Municipality does little chopping of high-priority projects
By Liz Dadson
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Kincardine council perused the high-priority projects in its capital budget and okayed them all except one, during budget talks Monday night (Jan. 20).
The one item that was scrapped was a new microphone system for the council chamber, at a cost of $7,500.
In committee-of-the-whole, councillor Jacqueline Faubert put forward a motion to remove the microphone system from the list of capital projects, and it was approved.
Chief administrative officer Murray Clarke cautioned council that the current system is obsolete and parts are becoming scarce.
The following projects remain in the budget:
During discussion of these projects, councillor Mike Leggett put forward a motion to defer the repairs to the municipal administrative centre until a real estate assessment is done on the building, and council considers other options.
"We need more information," he said. "We could make just minor repairs for now."
That motion was seconded by councillor Randy Roppel.
Leggett said repairs to the heating and cooling system at the building are needed right away but the remainder of the $1.5-million in repairs should wait until further discussion of other options is complete.
"The bottom line is, are we re-locating?" asked councillor Kenneth Craig.
"If it's more cost-effective in the long-term, absolutely," said Leggett. "The expenses to operate this place are huge, and the expenses to repair it are huge. Plus, it's far larger than what we need, in my opinion."
"I would be shocked if you could find another building that would meet our needs," said mayor Larry Kraemer, "but I'm not ready to spend $1.5-million on repairs either."
Councillor Maureen Couture agreed, saying council would likely not find anything cheaper than $1.5-million. A new municipal hall would cost about $5-million, she said, and currently, the municipality receives $90,000/year in rental revenue from the upstairs of the municipal administrative centre.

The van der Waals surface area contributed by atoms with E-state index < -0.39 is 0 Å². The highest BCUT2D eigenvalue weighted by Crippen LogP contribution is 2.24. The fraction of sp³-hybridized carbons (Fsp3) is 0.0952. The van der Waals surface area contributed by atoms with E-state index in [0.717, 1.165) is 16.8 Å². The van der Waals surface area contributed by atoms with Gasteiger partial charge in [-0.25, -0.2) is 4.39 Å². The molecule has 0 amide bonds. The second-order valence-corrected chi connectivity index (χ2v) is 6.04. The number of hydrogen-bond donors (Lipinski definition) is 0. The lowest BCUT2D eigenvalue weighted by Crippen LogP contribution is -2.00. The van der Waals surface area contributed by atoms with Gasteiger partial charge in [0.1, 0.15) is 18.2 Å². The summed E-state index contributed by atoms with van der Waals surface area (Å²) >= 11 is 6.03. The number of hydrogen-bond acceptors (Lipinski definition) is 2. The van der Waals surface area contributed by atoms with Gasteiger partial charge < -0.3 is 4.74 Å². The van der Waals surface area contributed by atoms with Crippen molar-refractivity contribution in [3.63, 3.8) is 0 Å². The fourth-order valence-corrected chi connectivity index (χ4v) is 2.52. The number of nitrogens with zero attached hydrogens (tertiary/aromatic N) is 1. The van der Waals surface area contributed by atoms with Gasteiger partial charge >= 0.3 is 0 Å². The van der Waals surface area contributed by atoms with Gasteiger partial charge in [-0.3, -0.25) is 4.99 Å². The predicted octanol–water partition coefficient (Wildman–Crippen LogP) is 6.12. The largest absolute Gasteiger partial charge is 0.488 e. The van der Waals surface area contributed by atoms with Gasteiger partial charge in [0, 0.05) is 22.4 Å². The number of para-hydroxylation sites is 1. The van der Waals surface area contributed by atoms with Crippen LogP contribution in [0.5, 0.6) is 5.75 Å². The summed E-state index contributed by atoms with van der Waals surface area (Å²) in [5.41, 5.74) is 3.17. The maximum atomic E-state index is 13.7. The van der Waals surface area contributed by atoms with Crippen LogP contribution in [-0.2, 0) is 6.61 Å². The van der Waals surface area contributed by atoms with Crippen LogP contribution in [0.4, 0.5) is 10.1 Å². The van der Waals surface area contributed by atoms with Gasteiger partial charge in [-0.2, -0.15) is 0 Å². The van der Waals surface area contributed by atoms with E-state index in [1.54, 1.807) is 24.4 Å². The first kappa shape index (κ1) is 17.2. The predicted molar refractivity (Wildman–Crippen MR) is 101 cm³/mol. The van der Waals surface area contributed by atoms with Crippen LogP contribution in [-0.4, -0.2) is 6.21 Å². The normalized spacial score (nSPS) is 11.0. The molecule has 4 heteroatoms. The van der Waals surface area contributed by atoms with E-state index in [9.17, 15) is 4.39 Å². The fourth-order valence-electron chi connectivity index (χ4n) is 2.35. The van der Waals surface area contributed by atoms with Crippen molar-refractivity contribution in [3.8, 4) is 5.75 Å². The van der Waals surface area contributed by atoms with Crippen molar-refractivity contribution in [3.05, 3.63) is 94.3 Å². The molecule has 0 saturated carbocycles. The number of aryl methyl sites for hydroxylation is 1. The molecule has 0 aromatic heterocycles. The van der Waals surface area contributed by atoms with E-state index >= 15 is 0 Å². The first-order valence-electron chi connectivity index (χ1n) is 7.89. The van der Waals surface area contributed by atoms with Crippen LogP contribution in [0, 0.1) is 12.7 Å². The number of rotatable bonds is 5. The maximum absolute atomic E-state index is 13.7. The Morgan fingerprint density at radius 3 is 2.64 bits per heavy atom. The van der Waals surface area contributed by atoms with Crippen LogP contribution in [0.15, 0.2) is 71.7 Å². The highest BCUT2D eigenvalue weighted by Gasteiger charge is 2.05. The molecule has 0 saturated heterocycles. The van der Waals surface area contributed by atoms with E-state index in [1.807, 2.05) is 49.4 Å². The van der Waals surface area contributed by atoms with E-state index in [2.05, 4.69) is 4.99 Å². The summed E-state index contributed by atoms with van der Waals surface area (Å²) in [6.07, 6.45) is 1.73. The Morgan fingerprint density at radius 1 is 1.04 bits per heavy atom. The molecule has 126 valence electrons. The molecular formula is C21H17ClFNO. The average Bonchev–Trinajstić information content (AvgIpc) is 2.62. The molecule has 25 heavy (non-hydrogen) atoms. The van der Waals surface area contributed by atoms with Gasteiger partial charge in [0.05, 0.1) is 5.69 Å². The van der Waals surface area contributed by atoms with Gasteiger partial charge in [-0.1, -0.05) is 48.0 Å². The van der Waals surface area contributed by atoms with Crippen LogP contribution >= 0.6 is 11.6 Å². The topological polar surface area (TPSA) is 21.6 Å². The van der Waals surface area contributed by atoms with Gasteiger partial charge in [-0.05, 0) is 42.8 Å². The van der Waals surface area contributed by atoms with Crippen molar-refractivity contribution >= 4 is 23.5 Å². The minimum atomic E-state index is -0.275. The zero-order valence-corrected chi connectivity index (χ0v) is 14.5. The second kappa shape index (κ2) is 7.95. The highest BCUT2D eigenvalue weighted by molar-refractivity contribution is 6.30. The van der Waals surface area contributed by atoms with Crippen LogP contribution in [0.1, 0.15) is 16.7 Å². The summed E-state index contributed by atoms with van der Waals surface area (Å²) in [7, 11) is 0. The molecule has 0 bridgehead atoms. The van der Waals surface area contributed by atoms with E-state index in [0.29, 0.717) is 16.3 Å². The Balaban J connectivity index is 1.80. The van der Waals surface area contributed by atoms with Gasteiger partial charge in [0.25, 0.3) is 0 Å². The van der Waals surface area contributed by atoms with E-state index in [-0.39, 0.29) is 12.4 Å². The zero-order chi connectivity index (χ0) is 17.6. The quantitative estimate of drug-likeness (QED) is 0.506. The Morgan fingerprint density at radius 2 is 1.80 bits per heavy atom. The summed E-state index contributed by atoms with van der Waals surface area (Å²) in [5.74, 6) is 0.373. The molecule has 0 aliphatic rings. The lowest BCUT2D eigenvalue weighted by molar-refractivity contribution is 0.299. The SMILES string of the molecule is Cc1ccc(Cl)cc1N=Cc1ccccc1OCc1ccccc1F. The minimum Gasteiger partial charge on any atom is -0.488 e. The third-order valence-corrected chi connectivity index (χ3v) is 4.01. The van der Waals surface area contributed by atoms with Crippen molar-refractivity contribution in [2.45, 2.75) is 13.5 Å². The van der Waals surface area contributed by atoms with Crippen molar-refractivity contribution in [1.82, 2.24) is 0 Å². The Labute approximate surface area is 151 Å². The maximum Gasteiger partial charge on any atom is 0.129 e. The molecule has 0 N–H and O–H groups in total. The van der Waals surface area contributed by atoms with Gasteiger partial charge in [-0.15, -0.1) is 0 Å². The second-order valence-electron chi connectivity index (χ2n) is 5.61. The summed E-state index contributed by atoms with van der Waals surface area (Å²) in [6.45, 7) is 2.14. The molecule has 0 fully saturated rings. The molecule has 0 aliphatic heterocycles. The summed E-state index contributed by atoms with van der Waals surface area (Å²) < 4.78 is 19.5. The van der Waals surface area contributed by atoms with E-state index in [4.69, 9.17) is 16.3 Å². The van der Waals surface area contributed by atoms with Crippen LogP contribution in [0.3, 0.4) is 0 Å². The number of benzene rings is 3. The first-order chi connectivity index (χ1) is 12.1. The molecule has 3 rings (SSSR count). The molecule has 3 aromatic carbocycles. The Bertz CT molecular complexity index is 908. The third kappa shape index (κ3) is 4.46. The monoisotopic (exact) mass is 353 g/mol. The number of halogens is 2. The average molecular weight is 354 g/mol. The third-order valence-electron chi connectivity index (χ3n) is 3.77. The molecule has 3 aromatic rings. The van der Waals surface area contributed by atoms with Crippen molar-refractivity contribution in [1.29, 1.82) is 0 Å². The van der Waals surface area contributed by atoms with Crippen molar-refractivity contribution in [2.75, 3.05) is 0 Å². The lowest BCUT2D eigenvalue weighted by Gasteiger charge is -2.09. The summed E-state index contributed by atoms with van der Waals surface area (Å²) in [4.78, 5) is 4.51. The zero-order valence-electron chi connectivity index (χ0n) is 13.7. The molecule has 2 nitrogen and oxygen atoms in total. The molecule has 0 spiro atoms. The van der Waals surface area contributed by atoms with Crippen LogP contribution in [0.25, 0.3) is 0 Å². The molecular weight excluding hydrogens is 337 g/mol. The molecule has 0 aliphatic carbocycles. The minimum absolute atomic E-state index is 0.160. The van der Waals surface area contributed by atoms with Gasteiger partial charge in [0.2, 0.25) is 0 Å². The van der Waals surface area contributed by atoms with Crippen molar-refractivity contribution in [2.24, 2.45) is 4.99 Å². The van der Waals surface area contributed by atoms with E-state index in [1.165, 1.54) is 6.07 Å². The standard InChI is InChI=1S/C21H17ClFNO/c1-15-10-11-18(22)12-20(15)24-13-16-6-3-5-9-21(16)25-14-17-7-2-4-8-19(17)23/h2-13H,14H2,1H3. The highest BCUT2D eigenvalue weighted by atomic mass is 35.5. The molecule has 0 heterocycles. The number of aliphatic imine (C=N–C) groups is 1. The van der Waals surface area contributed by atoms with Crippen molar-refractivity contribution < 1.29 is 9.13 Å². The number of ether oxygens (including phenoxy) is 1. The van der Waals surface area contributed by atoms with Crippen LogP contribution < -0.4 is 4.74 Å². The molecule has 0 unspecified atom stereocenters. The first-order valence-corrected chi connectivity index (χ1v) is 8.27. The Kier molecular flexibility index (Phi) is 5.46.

Leggett emphasized looking at options, such as adding on to one of the buildings currently being considered for renovation, or building a new arts centre with a municipal centre attached to it.
"That seniors' centre at the Davidson Centre started out at $300,000, but in the end, it cost $2-million," said Kraemer. "How in-depth do you want to go? Are we acquiring land?"
"I said nothing about acquiring land," said Leggett. "There's land, lots of it. We have 20 acres right here."
His motion was defeated.
In his report, Clarke said there are two options for repairs to the municipal hall.
Option A costs $1.282-million and includes:
Option B costs $1.449-million and includes all of the above, plus:
Clarke noted that, based on a 10-year loan, annual debt repayment costs would range from $75,000 to $85,000 per year, depending on the option selected.
He stressed the most important issues are the heating and cooling system, and sealing up the skin of the building to prevent further water infiltration.
"The repairs would extend the life of this building indefinitely," said Clarke. "It's a wonderful building. It's practical and serves your purpose. I recommend you invest in the repairs and fix what you've got."
As discussion turned to other capital projects and initiatives, council noted there is a need for more information, particularly what is remaining in several ward-specific reserve funds, such as the Ward 1 industrial reserve.
Couture suggested using that reserve to support the Kincardine Lions Club's Splash Pad, but treasurer Roxana Baumann was unsure about the actual totals for all reserve funds at this point.
She said some of the high-priority capital projects were already funded from the Ward 1 equipment reserve fund.
Kraemer suggested leaving the budget for now, and allow staff to recalculate the numbers and bring forward figures for the reserve funds to a future budget meeting, either Feb. 3 or Feb. 18.
Other capital projects and initiatives include:
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Tuesday, January 21, 2014